Comic 230 - Chapter 13 page 41

25th May 2020, 11:24 AM in Polaris Chapter 13
Chapter 13 page 41
Average Rating: 5 (2 votes)
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Comments:

straker 25th May 2020, 11:29 AM edit delete reply
straker
"Tiel Estu" (translated from Esperanto) = "So be it" or roughly "Amen".
StLOrca 25th May 2020, 1:17 PM edit delete reply
StLOrca
This page is pure poetry, my friend.
straker 27th May 2020, 9:45 AM edit delete reply
straker
Thanks. I knew this final chapter was going thave those lines in there somewhwere.
Panda Cop 25th May 2020, 1:34 PM edit delete reply
Panda Cop
Esperanto, so wierd. Never heard of that before.

This scene reminds me of gray digital target when they are having a drink after the mission and gray was looking at the slum where he lives
straker 27th May 2020, 9:43 AM edit delete reply
straker
Esperanto is what they call a constructed auxilliary language. Anyone familiar with the romance languages should be able to pick it up quickly. It was created in the late 19th century by a linguist whose dream was world unity. Sadly, it's now a niche thing and never really caught on. One science fiction work that uses Esperanto is The Stainless Steel Rat series by Harry Harrison. In their distant future setting, they speak a form of Esperanto.
Panda Cop 28th May 2020, 2:02 PM edit delete reply
straker 30th May 2020, 3:00 PM edit delete reply
straker
Thanks for the Q&A video. Much appreciated. I wouldn't say that your definition of cyberpunk is all that incorrect. It depends a lot on when you discovered cyberpunk and with what titles. Some discovered the genre with the Matrix films. But by the time those movies were made, a lot of the tropes that defined cyberpunk had already either gone cliche or in some cases outdated.
Panda Cop 30th May 2020, 4:39 PM edit delete reply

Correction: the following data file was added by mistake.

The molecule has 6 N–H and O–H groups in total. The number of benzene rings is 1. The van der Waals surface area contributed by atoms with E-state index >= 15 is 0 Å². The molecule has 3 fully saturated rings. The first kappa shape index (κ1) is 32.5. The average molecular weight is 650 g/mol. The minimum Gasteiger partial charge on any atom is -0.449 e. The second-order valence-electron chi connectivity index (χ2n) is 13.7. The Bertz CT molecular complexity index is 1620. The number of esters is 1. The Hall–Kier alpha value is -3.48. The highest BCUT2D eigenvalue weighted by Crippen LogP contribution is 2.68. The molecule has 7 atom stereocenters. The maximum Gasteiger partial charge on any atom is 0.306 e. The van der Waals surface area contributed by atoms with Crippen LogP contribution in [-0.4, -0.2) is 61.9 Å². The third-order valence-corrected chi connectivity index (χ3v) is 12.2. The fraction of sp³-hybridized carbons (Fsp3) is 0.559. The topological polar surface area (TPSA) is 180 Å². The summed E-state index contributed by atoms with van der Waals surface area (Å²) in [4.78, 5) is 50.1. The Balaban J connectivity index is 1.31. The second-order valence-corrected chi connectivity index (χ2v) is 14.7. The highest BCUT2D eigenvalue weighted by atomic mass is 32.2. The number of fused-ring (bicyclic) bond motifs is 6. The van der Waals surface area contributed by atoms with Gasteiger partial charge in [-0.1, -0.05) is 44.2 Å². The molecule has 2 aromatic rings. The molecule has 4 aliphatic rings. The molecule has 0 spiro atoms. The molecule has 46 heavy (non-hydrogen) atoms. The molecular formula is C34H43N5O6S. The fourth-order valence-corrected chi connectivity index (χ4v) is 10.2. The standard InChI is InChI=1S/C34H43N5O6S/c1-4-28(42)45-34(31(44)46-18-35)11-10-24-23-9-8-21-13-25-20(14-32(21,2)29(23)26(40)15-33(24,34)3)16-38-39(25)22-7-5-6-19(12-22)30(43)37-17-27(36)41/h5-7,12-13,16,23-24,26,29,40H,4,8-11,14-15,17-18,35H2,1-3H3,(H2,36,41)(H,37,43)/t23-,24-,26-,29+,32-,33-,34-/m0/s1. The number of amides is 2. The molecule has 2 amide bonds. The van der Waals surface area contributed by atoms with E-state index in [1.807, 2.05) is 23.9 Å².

Panda Cop
Have you ever heard of the story the third eye?

It was written by a woman and she tried to get it made into a movie and apparently her ideas were stolen and split to make the terminator then matrix.

Apparently her story had both combined but she was told her ideas were too wild for people.

They seem simple now i guess but i think the terminator in its simplicity still blew peoples minds at the time.

I remember when the matrix came out kids at school were like dud what if we live in the matrix and were tripping out.

So i guess if they were combined at the time of the first terminator it would have been too much for people to handle
straker 30th May 2020, 10:42 PM edit delete reply
straker
I've been trying to hunt that story down for ages. It might be on the internet somewhere. I have heard too that it was stolen by the Wachowskis. But I also see some aspects of The Matrix in the Samiel R. Delany work I mentioned: Fall of the Towers. A war being fought in virtual reality, for instance. This was written in the early 1960s. Only thing is, they didnt have terms like VR or cyberspace back then. So it was always a pain for them to describe what the process was. I remember it involved some form of helmet, which is keeping with the times, hypno helmets being a thing back then. Phillip K Dick was actually not much of a cyberpunk pioneer despite Blade Runner being based on one of his novels. His Total Recall short story again invoked drugs and hypnosis more than VR. That was the thing in the 60s, pcychtropic drugs that created the virtual worlds instead of computers. You might have heard of Timothy Leary. He actually was part of an early attempt to create a movie based on Gibsons Neuromancer. Imagine that. LSD and cyberpunk. But then again, a lot of those early cyberspace depictions looked like stereotypical acid trips. The Wachowskis dumped all of that and went for stereotypically gritty. I think we are now at the post-cyberpunk stage. That's where a lot of the trans humanism you mentioned pops up. The TV tropes site has a really nice summary of post cyberpunk.